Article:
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Rosmarinus officinalis - L.

Common Name Rosemary
Family Lamiaceae or Labiatae
USDA hardiness 6-11
Known Hazards Products containing rosemary oil may cause erythema (redness) of the skin. Caution needed if allergies. Reportedly used as an abortifacient in large quantities but can lead to deep coma, spasm and vomiting and even death [301].
Habitats Dry scrub and rocky places, especially near the sea[50, 132].
Range S. Europe to W. Asia.
Edibility Rating    (3 of 5)
Other Uses    (4 of 5)
Weed Potential No
Medicinal Rating    (3 of 5)
Care (info)
Fully Hardy Well drained soil Moist Soil Full sun
Rosmarinus officinalis Rosemary

Rosmarinus officinalis Rosemary


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Bloom Color: Blue. Main Bloom Time: Early summer, Late summer, Late spring, Late winter, Mid summer, Mid spring. Form: Rounded.

Physical Characteristics

 icon of manicon of shrub
Rosmarinus officinalis is an evergreen Shrub growing to 1.5 m (5ft) by 1.5 m (5ft) at a medium rate.
See above for USDA hardiness. It is hardy to UK zone 6 and is not frost tender. It is in leaf all year, in flower from March to October, and the seeds ripen from August to October. The species is hermaphrodite (has both male and female organs) and is pollinated by Bees.
It is noted for attracting wildlife.
Suitable for: light (sandy) and medium (loamy) soils and prefers well-drained soil. Suitable pH: mildly acid, neutral and basic (mildly alkaline) soils and can grow in very alkaline soils.
It cannot grow in the shade. It prefers dry or moist soil and can tolerate drought. The plant can tolerate maritime exposure.

UK Hardiness Map US Hardiness Map


Rosmarinus officinalis subsp. laxiflorus (Noë ex Lange) Nyman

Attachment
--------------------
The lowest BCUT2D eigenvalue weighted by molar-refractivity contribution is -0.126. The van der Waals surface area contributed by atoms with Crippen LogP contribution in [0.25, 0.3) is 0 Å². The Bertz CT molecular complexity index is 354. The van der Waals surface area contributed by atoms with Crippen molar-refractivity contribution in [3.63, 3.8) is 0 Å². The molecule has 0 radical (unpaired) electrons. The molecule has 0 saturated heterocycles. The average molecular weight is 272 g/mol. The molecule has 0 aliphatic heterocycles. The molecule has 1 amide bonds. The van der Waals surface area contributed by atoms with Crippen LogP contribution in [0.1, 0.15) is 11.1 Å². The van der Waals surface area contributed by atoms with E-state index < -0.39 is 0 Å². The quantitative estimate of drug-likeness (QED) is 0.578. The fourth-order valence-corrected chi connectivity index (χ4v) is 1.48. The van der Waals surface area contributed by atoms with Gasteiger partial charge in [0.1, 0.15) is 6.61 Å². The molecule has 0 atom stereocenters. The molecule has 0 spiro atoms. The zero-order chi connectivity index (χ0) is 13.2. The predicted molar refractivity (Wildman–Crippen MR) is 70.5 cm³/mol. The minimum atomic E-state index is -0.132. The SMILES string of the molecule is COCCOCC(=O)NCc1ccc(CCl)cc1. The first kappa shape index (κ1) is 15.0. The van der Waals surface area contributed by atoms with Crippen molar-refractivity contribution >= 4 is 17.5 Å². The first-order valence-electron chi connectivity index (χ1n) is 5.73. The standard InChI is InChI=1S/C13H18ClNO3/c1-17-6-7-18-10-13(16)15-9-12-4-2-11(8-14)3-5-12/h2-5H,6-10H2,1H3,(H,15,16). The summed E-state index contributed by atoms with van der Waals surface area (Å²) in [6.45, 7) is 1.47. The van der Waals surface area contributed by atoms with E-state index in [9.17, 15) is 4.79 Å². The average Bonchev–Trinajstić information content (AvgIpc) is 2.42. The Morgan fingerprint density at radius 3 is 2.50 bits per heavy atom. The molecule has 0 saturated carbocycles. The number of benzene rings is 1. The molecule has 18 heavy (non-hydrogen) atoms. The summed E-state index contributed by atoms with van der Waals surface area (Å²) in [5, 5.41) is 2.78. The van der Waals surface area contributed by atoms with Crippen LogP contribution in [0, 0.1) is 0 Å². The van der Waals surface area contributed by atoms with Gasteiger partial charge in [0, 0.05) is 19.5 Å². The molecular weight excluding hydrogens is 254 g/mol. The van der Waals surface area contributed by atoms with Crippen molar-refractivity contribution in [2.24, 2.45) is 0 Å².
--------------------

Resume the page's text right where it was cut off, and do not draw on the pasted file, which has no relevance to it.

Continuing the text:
Plant Habitats

Woodland Garden Sunny Edge; Dappled Shade; Ground Cover; Hedge; Cultivated Beds;

Edible Uses

Edible Parts: Flowers  Leaves  Shoots
Edible Uses: Condiment  Tea

Young shoots, leaves and flowers - raw or cooked. The leaves have a very strong flavour that is bitter and somewhat resinous[238], the flowers are somewhat milder. They are used in small quantities as a flavouring in soups and stews, with vegetables such as peas and spinach, and with sweet dishes such as biscuits cakes, jams and jellies[1, 2, 9, 15, 27, 52, 244]. They can be used fresh or dried[21].The leaves have a tough texture and so should either be used very finely chopped, or in sprigs that can be removed after cooking[238]. A fragrant tea is made from the fresh or dried leaves[21, 183]. It is said to be especially nice when mixed with tansy[183].

References   More on Edible Uses

Medicinal Uses

Plants For A Future can not take any responsibility for any adverse effects from the use of plants. Always seek advice from a professional before using a plant medicinally.
Antiseptic  Antispasmodic  Appetizer  Aromatherapy  Aromatic  Astringent  Cardiac  Carminative  
Cholagogue  Diaphoretic  Emmenagogue  Nervine  Ophthalmic  Stimulant  Stomachic  

Rosemary is commonly grown in the herb garden as a domestic remedy, used especially as a tonic and pick-me-up when feeling depressed, mentally tired, nervous etc[238]. Research has shown that the plant is rich in volatile oils, flavanoids and phenolic acids, which are strongly antiseptic and anti-inflammatory[238]. Rosmarinic acid has potential in the treatment of toxic shock syndrome, whilst the flavonoid diosmin is reputedly more effective than rutin in reducing capillary fragility[238]. Rosmarol, an extract from the leaves, has shown remarkably high antioxidant activity[218]. The whole plant is antiseptic, antispasmodic, aromatic, astringent, cardiac, carminative, cholagogue, diaphoretic, emmenagogue, nervine, stimulant, stomachic and tonic[4, 21, 89, 165, 218]. An infusion of the flowering stems made in a closed container to prevent the steam from escaping is effective in treating headaches, colic, colds and nervous diseases[4]. A distilled water from the flowers is used as an eyewash[7]. The leaves can be harvested in the spring or summer and used fresh, they can also be dried for later use[7]. This remedy should not be prescribed for pregnant women since in excess it can cause an abortion[238]. An essential oil distilled from the stems and leaves is often used medicinally, that distilled from the flowering tops is superior but not often available[4]. The oil is applied externally as a rubefacient, added to liniments, rubbed into the temples to treat headaches and used internally as a stomachic and nervine[4]. The essential oil is used in aromatherapy. Its keyword is 'Stimulant'[210]. The German Commission E Monographs, a therapeutic guide to herbal medicine, approve Rosmarinus officinalis Rosemary for rheumatism, dyspeptic complaints, loss of appetite, blood pressure problems (see [302] for critics of commission E).